“These Violent Delights” Review: Reimagining “Romeo and Juliet”
January 28, 2021
Glittering Shanghai befalls bloody death in Chloe Gong’s debut novel “These Violent Delights.” Split in half between two powerful, feuding gangs, the city is run by the Capulet and Montague family equivalent of 1920s gangster Shanghai: the Cais and the Montagovs, respectively the Scarlets and the White Flowers gangs.
“These Violent Delights” reimagines “Romeo and Juliet” in a fast-paced, darkly-twisted, story of a contagious illness, or “madness,” that tears through the streets of Shanghai that cause its citizens to tear out their own throats and forces Roma (Romeo) and Juliette (Juliet) to set aside their weapons and work together to get to the roots of the madness rampaging through both of their gangs and killing their members. They are still star-crossed lovers, of course.
If you’re still reading this, good for you. Many would have turned their noses up and left at the mention of “Romeo and Juliet.” But this story takes a wild spin and reimagines it in a diverse story that slightly spins the rules of the original play.
Roma and Juliette are 18 years old, having already had their torrent love affair at 14 that ended in a betrayal and forced Juliette to live in New York for four years before the book even began. Gong incorporates true Shanghainese history into the story, and one of the main focuses of the novel is how the White Flowers and the Scarlet gangs are both struggling to hold on to the power they hold over the city as both gangs begin to succumb to Great Britain, France, the United States, and Japan’s imperialistic forces, as well as clash with the rise of Communism in their city. Each respective gang is fighting a battle on three fronts: the Communist uprising, Western and Japanese imperialism, and their rival gang.
Even though the story is a “Romeo and Juliet” reimagining, Gong stays historically accurate with the setting and events of Shanghai during that era, most importantly, from the Shanghainese perspective. Everything is historically accurate except, of course, for the Guàiwù‒monster.
Within Shanghai there is a river, the Huangpu, and sightings of a mysterious creature causes its victims to tear out their throats with their own hands. It plagues everyone, no matter which political front they are on or which gang they are affiliated with. This monster drives the plot, forcing Roma and Juliette to set aside their history and weapons to work together to find the root of the madness.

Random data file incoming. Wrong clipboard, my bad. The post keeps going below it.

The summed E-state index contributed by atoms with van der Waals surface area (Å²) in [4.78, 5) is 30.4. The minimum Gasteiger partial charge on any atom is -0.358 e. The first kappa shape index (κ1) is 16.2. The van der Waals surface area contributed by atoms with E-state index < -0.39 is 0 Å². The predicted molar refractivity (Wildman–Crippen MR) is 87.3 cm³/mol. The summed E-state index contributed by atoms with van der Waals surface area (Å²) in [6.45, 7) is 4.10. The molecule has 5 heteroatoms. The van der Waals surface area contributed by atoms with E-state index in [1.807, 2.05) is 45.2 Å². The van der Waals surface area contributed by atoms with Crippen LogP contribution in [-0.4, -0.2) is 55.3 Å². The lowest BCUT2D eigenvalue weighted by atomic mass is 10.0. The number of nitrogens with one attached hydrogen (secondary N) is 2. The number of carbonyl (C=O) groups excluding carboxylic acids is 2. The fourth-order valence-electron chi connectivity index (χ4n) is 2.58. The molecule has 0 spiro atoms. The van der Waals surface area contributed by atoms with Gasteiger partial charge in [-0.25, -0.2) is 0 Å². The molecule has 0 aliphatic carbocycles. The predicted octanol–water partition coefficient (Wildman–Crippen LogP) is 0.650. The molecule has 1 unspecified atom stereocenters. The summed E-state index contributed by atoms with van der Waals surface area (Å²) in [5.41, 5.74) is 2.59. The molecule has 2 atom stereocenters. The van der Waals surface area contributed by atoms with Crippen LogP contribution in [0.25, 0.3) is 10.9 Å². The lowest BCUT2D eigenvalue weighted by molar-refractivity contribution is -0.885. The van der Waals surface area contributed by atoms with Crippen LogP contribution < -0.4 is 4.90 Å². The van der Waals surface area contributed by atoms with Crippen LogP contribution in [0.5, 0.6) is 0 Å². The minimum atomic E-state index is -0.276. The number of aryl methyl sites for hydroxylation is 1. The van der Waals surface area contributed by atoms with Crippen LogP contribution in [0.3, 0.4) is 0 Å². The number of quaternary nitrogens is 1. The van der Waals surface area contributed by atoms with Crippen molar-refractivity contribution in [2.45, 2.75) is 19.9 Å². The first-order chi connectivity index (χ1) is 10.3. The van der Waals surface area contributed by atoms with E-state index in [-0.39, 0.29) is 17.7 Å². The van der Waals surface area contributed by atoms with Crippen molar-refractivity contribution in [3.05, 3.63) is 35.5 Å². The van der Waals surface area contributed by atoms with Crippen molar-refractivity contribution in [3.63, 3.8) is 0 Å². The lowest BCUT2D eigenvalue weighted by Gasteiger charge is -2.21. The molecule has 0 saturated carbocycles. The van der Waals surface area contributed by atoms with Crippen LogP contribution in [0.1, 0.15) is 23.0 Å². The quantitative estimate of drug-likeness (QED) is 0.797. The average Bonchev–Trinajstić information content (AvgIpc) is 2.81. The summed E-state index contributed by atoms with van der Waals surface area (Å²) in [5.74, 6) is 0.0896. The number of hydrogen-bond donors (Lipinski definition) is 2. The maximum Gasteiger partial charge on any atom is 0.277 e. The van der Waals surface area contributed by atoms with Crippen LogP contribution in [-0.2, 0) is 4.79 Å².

I will be honest: I passed this book many times at the store and never bought it because I, too, was a “Romeo and Juliet” snob. But Gong had stated in her biography that “‘Romeo and Juliet’ is one of Shakespeare’s best plays and it doesn’t deserve the slander that it gets in pop culture,” and my snobbishness succumbed to my curiosity.
“These Violent Delights” surpassed my greatest expectations. It gave me a new perspective on the original text of the play, as well as a new understanding of what the play was trying to illustrate. Most of us read “Romeo and Juliet” in our second semester of freshman year, and we are left only with the impression that the story was about two stupid young lovers and miss appreciating the artfully crafted last act of violence R and J sacrifice to end the cycle of violence.
So, why do we hate “Romeo and Juliet” so much?
“My biggest problem with ‘Romeo and Juliet’ is that it is hailed as the pinnacle of romance,” said senior Hannah Negri. “I think people love the idea of forbidden romance, but the reality of their fling is that they know nothing about one another. There are no conversations about values or the consequences of their triste… I understand that it is meant as a tragedy, but I find it ridiculous.”
The author of “These Violent Delights” might disagree.
“I think that because ‘Romeo and Juliet’ has been appreciated so much in the past, there’s been a cultural shift in our modern day where it gets disregarded for being overrated and is often cast as just a story about stupid teenagers,” said Gong in an interview with Brazos Bookstore. “I would argue that the only reason we think it’s overrated is because its themes and ideas have managed to resonate so strongly over the centuries that we’ve grown overly familiar with them, and we’ve started to engage with what we believe rather than looking at the text itself.”
Gong also includes some fan favorites of the original play, with characters such as Benedikt to represent Benvolio and Marshall to represent Mercutio. Her characters are vastly diverse, representing characters from the Asian diaspora and those in the LGBTQ+ community.
“I only graduated from high school four years ago but even then I hardly saw myself in those stories, and in the off-chance I did, it was stereotyped or thrown in for the sake of being exotic,” said Gong when explaining her choice to include a diverse cast.
You can still hate “Romeo and Juliet.” It definitely deserved its literary criticisms. But there is no doubt that “These Violent Delights” is a fun, unique, and new story that not only has the capacity to enlighten readers about the themes of an age-old story but offers a thrilling plot thick in history and violence.
Honestly, I think people like reimaginings of “Romeo and Juliet” more than the original play.
“100 percent, think ‘Gnomeo and Juliet.’ Gotta love it,” said Negri. “I’d also be open to reading versions that poke fun at the original play.”
You can find “These Violent Delights” wherever you buy and check out books, both in hardcopy and online, and the audiobook is now available everywhere.